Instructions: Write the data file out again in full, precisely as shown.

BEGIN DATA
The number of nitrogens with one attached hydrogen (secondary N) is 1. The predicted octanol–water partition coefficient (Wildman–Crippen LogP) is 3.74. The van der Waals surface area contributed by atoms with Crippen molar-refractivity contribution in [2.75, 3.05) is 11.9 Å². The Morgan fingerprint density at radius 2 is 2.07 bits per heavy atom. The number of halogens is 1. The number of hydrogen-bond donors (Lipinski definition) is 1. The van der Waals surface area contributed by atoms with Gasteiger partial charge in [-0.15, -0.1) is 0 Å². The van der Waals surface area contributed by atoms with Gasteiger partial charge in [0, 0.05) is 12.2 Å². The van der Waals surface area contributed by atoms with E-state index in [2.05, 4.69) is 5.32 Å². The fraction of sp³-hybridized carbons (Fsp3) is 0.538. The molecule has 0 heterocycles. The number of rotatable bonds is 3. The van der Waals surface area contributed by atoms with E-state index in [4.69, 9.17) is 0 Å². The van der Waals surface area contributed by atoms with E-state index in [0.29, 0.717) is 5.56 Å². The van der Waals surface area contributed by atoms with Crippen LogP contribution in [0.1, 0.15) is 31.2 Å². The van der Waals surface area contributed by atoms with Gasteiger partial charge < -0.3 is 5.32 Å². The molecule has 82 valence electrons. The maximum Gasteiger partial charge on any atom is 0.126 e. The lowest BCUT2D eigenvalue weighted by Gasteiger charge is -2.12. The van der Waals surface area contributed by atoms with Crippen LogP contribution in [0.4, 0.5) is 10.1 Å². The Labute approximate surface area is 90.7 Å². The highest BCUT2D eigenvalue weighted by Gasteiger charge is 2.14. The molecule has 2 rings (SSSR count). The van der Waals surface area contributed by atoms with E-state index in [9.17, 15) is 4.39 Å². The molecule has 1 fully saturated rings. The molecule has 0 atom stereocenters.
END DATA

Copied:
The number of nitrogens with one attached hydrogen (secondary N) is 1. The predicted octanol–water partition coefficient (Wildman–Crippen LogP) is 3.74. The van der Waals surface area contributed by atoms with Crippen molar-refractivity contribution in [2.75, 3.05) is 11.9 Å². The Morgan fingerprint density at radius 2 is 2.07 bits per heavy atom. The number of halogens is 1. The number of hydrogen-bond donors (Lipinski definition) is 1. The van der Waals surface area contributed by atoms with Gasteiger partial charge in [-0.15, -0.1) is 0 Å². The van der Waals surface area contributed by atoms with Gasteiger partial charge in [0, 0.05) is 12.2 Å². The van der Waals surface area contributed by atoms with E-state index in [2.05, 4.69) is 5.32 Å². The fraction of sp³-hybridized carbons (Fsp3) is 0.538. The molecule has 0 heterocycles. The number of rotatable bonds is 3. The van der Waals surface area contributed by atoms with E-state index in [4.69, 9.17) is 0 Å². The van der Waals surface area contributed by atoms with E-state index in [0.29, 0.717) is 5.56 Å². The van der Waals surface area contributed by atoms with Crippen LogP contribution in [0.1, 0.15) is 31.2 Å². The van der Waals surface area contributed by atoms with Gasteiger partial charge < -0.3 is 5.32 Å². The molecule has 82 valence electrons. The maximum Gasteiger partial charge on any atom is 0.126 e. The lowest BCUT2D eigenvalue weighted by Gasteiger charge is -2.12. The van der Waals surface area contributed by atoms with Crippen LogP contribution in [0.4, 0.5) is 10.1 Å². The Labute approximate surface area is 90.7 Å². The highest BCUT2D eigenvalue weighted by Gasteiger charge is 2.14. The molecule has 2 rings (SSSR count). The van der Waals surface area contributed by atoms with E-state index in [9.17, 15) is 4.39 Å². The molecule has 1 fully saturated rings. The molecule has 0 atom stereocenters.